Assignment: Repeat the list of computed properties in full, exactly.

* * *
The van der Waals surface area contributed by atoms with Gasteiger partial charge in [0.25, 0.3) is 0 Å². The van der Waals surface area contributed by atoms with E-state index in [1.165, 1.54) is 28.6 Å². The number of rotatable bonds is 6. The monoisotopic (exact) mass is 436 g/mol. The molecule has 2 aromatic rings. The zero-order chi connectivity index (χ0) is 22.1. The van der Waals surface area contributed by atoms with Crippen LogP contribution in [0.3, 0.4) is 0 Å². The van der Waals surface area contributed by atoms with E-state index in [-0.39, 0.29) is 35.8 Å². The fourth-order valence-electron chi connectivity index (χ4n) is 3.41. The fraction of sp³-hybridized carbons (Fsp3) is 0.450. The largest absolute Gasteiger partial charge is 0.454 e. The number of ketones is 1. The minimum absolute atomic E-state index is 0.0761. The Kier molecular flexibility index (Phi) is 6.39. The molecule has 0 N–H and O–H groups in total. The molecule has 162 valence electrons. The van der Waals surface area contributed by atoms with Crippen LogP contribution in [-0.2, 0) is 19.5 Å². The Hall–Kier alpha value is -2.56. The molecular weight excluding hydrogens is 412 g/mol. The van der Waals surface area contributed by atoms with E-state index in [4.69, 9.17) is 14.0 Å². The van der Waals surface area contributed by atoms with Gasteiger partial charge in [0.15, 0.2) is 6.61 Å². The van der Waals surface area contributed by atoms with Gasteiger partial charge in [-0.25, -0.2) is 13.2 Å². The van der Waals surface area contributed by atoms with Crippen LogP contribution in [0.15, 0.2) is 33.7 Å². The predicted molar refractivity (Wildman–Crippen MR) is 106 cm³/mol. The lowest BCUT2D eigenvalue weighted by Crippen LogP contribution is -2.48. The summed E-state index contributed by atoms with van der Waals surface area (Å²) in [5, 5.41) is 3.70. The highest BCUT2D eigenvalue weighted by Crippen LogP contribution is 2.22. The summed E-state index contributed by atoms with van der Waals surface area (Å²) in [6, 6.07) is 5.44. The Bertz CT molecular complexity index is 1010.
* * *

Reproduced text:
The van der Waals surface area contributed by atoms with Gasteiger partial charge in [0.25, 0.3) is 0 Å². The van der Waals surface area contributed by atoms with E-state index in [1.165, 1.54) is 28.6 Å². The number of rotatable bonds is 6. The monoisotopic (exact) mass is 436 g/mol. The molecule has 2 aromatic rings. The zero-order chi connectivity index (χ0) is 22.1. The van der Waals surface area contributed by atoms with Crippen LogP contribution in [0.3, 0.4) is 0 Å². The van der Waals surface area contributed by atoms with E-state index in [-0.39, 0.29) is 35.8 Å². The fourth-order valence-electron chi connectivity index (χ4n) is 3.41. The fraction of sp³-hybridized carbons (Fsp3) is 0.450. The largest absolute Gasteiger partial charge is 0.454 e. The number of ketones is 1. The minimum absolute atomic E-state index is 0.0761. The Kier molecular flexibility index (Phi) is 6.39. The molecule has 0 N–H and O–H groups in total. The molecule has 162 valence electrons. The van der Waals surface area contributed by atoms with Crippen LogP contribution in [-0.2, 0) is 19.5 Å². The Hall–Kier alpha value is -2.56. The molecular weight excluding hydrogens is 412 g/mol. The van der Waals surface area contributed by atoms with E-state index in [4.69, 9.17) is 14.0 Å². The van der Waals surface area contributed by atoms with Gasteiger partial charge in [0.15, 0.2) is 6.61 Å². The van der Waals surface area contributed by atoms with Gasteiger partial charge in [-0.25, -0.2) is 13.2 Å². The van der Waals surface area contributed by atoms with Crippen LogP contribution in [0.15, 0.2) is 33.7 Å². The predicted molar refractivity (Wildman–Crippen MR) is 106 cm³/mol. The lowest BCUT2D eigenvalue weighted by Crippen LogP contribution is -2.48. The summed E-state index contributed by atoms with van der Waals surface area (Å²) in [5, 5.41) is 3.70. The highest BCUT2D eigenvalue weighted by Crippen LogP contribution is 2.22. The summed E-state index contributed by atoms with van der Waals surface area (Å²) in [6, 6.07) is 5.44. The Bertz CT molecular complexity index is 1010.